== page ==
In what way, the administration of the Guptas was different with the Mauryas?
1. The Kings in Gupta era became more and more interested in local administration in comparison to Mauryas
2. The Gupta era saw an increasing trend of paying salaries in cash in comparison to Mauryas
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Following is an excerpt from Romila Thapar’s magnum opus. © 1966 Romila Thapar
The Gupta kings took exalted imperial titles – ‘the Great King of Kings, the Supreme Lord’, etc., yet in the case of the later rulers these titles were exaggerated, since their claimants could hardly compare with the emperors of earlier centuries, their political sway being limited. In the Ganges valley, which was under the direct control of the Guptas, the administrative hierarchy was superficially akin to that of the Mauryas. The king was the centre of the administration, helped by the crown prince. The other princes were appointed as viceroys of provinces. Ministers of various kinds and advisers assisted the king. The province (desha or bhukti) was divided into a number of districts (pradesha or vishaya), each district having its own administrative offices. But local administration was for all practical purposes independent of the centre. Decisions whether of policy or in relation to individual situations were generally taken locally, unless they had a specific bearing on the policy or orders of the central authority. The officers in charge of the districts (ayukta) and a yet higher provincial official (with the title of kumaramatya) were the link between local administration and the centre. This was the significant difference between the Mauryan administration and that of the Guptas: whereas Ashoka insisted that he must know of the doings of even the smaller officials in the districts, the Guptas were satisfied with leaving it to the kumaramatyas and the ayuktas.
The Gupta system of government did share some similarities with the Mauryan setup but was on the whole a different style of government. Like the Mauryan system the Gupta kings were the center of the administration. The empire was divided into several provinces each of which had viceroys who were appointed from amongst the members of the royal family. The provinces were further sub-divided into a series of districts. Each district had its own administrative centre. The local administration of the district was free to make decisions on governing the area, essentially free from central control, except in matters which may have dealt with central policies. The highest officer in a district was known as the kumaramatya and he was the link between centre and the district. Unlike their Mauryan predecessors, the Gupta kings were not concerned with every nuance of local administration leaving such matters to the kumaramatya.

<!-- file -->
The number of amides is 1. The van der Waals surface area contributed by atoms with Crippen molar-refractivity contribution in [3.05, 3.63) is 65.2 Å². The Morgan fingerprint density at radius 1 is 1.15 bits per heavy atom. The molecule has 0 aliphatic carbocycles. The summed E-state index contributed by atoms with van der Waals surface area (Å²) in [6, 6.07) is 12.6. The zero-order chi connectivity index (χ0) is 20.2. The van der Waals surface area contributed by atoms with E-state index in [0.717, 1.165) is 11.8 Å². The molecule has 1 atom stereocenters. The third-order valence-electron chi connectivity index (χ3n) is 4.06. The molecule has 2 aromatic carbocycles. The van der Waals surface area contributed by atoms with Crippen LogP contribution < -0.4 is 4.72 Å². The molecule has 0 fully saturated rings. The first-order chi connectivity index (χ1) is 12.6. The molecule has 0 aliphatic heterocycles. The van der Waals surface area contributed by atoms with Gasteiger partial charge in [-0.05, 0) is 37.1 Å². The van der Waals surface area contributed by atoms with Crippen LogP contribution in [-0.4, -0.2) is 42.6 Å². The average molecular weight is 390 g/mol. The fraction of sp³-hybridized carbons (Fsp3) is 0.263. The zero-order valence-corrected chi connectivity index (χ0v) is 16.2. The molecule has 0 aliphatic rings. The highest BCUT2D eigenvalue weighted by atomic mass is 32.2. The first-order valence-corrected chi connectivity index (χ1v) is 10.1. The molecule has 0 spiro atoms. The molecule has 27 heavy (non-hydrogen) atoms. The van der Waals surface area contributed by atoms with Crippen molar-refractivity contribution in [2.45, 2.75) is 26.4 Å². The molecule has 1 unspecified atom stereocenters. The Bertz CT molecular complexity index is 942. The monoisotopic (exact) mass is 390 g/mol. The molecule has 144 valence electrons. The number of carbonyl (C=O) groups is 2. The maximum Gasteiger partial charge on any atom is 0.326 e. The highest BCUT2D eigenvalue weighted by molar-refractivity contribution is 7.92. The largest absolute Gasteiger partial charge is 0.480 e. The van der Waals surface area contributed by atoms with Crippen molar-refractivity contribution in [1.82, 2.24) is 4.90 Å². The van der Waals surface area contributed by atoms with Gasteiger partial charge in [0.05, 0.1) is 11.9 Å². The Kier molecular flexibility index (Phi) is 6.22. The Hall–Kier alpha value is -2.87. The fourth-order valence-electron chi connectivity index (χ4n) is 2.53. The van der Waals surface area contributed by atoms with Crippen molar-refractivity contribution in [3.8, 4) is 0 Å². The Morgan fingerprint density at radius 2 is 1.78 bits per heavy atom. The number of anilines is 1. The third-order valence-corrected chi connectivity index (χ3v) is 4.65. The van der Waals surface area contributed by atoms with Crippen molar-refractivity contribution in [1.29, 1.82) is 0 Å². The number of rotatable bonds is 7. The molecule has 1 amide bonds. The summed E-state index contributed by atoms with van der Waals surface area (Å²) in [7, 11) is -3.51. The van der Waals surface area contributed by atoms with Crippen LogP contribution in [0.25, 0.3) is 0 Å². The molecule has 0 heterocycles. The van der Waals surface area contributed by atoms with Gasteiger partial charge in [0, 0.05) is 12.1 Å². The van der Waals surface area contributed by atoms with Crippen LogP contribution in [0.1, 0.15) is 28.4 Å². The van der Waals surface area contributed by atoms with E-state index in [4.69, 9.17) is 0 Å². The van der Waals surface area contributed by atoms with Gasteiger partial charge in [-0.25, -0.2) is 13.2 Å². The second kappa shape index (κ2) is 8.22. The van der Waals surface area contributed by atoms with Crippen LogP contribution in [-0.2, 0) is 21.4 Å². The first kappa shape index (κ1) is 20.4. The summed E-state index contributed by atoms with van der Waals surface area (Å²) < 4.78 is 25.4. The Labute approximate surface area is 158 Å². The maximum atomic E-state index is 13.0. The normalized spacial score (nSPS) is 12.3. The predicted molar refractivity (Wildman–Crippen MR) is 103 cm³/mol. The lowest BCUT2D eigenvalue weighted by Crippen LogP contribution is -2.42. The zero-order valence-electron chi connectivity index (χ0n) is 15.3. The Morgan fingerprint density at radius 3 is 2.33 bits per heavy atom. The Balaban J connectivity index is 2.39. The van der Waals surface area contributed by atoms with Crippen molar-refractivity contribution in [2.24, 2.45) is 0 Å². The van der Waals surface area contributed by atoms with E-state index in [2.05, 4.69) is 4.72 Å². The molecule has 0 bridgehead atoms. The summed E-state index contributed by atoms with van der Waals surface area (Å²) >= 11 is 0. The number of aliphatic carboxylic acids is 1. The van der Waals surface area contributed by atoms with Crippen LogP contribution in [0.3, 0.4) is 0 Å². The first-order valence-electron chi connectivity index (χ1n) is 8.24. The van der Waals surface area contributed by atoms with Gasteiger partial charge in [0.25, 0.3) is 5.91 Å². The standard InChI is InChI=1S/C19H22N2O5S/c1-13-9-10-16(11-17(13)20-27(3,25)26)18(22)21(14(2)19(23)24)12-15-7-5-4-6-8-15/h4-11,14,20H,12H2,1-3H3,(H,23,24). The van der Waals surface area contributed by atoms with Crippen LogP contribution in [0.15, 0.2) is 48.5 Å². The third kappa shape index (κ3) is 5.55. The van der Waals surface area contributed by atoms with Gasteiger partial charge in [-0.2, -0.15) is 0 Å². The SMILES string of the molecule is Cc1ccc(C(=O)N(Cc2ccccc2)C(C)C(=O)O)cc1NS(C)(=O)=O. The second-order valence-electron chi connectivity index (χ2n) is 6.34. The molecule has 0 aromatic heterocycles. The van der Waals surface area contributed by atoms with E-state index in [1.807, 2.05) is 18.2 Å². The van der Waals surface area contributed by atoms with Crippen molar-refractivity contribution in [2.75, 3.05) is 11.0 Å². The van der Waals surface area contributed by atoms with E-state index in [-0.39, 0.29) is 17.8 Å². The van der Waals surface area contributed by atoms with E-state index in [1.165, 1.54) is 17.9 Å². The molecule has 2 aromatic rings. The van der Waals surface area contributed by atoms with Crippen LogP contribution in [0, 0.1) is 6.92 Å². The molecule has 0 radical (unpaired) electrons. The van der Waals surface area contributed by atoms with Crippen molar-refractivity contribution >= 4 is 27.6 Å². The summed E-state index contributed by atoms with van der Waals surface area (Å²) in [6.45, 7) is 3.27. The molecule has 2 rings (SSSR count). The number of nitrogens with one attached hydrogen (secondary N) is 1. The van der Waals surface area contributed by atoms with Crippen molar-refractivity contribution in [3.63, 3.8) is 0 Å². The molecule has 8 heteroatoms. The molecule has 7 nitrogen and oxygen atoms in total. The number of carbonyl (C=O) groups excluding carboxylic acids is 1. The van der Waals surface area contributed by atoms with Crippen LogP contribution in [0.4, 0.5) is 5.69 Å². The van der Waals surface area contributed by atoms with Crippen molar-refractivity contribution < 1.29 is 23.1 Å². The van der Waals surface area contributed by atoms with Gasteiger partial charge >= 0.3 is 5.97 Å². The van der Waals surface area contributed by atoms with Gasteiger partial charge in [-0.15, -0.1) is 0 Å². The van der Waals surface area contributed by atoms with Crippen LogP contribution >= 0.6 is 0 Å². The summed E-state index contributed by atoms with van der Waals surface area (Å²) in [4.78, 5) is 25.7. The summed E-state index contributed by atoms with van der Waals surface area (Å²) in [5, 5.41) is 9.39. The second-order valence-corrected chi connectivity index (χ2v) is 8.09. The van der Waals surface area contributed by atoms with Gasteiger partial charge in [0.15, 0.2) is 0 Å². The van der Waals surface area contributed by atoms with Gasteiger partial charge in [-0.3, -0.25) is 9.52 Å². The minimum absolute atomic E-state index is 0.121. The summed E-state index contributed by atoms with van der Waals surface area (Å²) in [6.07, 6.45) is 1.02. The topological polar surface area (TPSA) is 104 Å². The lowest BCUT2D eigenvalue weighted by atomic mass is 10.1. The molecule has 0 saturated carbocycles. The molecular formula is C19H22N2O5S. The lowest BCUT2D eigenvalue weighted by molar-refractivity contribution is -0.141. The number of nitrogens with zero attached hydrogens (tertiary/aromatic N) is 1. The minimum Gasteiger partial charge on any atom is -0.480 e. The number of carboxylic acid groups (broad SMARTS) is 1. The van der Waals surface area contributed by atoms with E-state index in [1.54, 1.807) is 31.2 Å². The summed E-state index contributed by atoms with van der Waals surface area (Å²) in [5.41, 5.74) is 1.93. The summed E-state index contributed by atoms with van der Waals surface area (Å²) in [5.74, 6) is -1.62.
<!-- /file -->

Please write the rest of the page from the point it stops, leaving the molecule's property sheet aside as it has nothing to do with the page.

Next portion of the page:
Villages were organized under rural bodies which consisted of the headman and village elders. In the cities there was a council which had several officers like the President of the City corporation, the chief representative of the guild of merchants, a representative of the artisans and the chief scribe. The Gupta system of urban and rural administration was based on encouraging as much local participation unlike the Mauryan system where royally appointed councils were the norm.
A significant change that had taken place was the increasing trend of paying salaries in land grants rather then in cash. Land grants usually gave the beneficiary hereditary rights over the land, although technically the king retained the right to repossess the land if he was unhappy with the conduct of the beneficiary. Brahmins were usually granted tax free lands which was another concession to an already privileged class. Land grants undermined the authority of the king as more and more land was taken away from his direct control. Also since the beneficiaries of land grants were usually Brahmins or government officials the king was not really able to exercise the repossession option fearing political backlash. The government revenue essentially came from land as commercial activity was no longer as big a contributor as it once was. Land revenue came from a variety of sources, like direct tax on the land as well as a tax on the produce of the land.
The Guptas also had a fairly good judicial system. At the bottom, were various councils which were authorized to resolve disputes that arose. Examples of these were the village assembly or the trade guild. Hence justice was usually available in the place a person lived or worked. The king presided over the highest court of appeal and he was assisted by various judges, ministers and priests etc, their presence dependent on the nature of the case. The judgment were usually made based on legal texts, social customs or specific edicts from the king.
Another significant feature of this period was that salaries were sometimes paid not in cash but in grants of land, as is evident both from the frequency of land-grant inscriptions (in stone and metal) found from this period onwards and also from the specific reference to this practise by Hsuan Tsang in his account of India. Cash salaries were paid for military service alone. Land grants were of two varieties. One was the agrahara grant which was restricted to brahmans and was tax free
This question is a part of GKToday's Integrated IAS General Studies Module